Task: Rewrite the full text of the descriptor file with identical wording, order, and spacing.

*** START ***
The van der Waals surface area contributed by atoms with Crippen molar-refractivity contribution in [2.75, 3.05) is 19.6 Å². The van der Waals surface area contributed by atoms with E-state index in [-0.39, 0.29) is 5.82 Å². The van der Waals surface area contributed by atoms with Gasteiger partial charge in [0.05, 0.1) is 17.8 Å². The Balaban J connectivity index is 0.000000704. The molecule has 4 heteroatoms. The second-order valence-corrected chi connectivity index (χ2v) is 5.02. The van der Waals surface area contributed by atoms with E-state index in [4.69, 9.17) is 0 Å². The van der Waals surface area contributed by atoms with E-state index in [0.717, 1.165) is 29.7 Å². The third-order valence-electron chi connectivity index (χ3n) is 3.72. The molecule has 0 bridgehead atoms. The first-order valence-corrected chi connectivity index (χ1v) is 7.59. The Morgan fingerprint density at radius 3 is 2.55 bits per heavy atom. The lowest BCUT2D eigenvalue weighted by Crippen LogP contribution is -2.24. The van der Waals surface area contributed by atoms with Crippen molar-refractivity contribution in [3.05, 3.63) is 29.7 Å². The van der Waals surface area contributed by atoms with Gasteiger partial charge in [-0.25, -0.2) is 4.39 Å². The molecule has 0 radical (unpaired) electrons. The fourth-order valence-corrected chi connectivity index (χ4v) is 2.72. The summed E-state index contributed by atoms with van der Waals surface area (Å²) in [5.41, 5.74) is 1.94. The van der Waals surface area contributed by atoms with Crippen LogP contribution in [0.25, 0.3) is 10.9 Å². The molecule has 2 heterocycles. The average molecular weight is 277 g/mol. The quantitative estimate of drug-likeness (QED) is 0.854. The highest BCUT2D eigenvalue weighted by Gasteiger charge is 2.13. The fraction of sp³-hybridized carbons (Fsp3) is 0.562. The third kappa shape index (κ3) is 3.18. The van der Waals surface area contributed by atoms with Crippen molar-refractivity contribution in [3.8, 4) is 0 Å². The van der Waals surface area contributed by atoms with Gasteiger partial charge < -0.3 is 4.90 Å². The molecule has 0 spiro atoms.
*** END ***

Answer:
The van der Waals surface area contributed by atoms with Crippen molar-refractivity contribution in [2.75, 3.05) is 19.6 Å². The van der Waals surface area contributed by atoms with E-state index in [-0.39, 0.29) is 5.82 Å². The van der Waals surface area contributed by atoms with Gasteiger partial charge in [0.05, 0.1) is 17.8 Å². The Balaban J connectivity index is 0.000000704. The molecule has 4 heteroatoms. The second-order valence-corrected chi connectivity index (χ2v) is 5.02. The van der Waals surface area contributed by atoms with E-state index in [4.69, 9.17) is 0 Å². The van der Waals surface area contributed by atoms with E-state index in [0.717, 1.165) is 29.7 Å². The third-order valence-electron chi connectivity index (χ3n) is 3.72. The molecule has 0 bridgehead atoms. The first-order valence-corrected chi connectivity index (χ1v) is 7.59. The Morgan fingerprint density at radius 3 is 2.55 bits per heavy atom. The lowest BCUT2D eigenvalue weighted by Crippen LogP contribution is -2.24. The van der Waals surface area contributed by atoms with Crippen molar-refractivity contribution in [3.05, 3.63) is 29.7 Å². The van der Waals surface area contributed by atoms with Gasteiger partial charge in [-0.25, -0.2) is 4.39 Å². The molecule has 0 radical (unpaired) electrons. The fourth-order valence-corrected chi connectivity index (χ4v) is 2.72. The summed E-state index contributed by atoms with van der Waals surface area (Å²) in [5.41, 5.74) is 1.94. The van der Waals surface area contributed by atoms with Crippen LogP contribution in [0.25, 0.3) is 10.9 Å². The molecule has 2 heterocycles. The average molecular weight is 277 g/mol. The quantitative estimate of drug-likeness (QED) is 0.854. The highest BCUT2D eigenvalue weighted by Gasteiger charge is 2.13. The fraction of sp³-hybridized carbons (Fsp3) is 0.562. The third kappa shape index (κ3) is 3.18. The van der Waals surface area contributed by atoms with Crippen molar-refractivity contribution in [3.8, 4) is 0 Å². The van der Waals surface area contributed by atoms with Gasteiger partial charge < -0.3 is 4.90 Å². The molecule has 0 spiro atoms.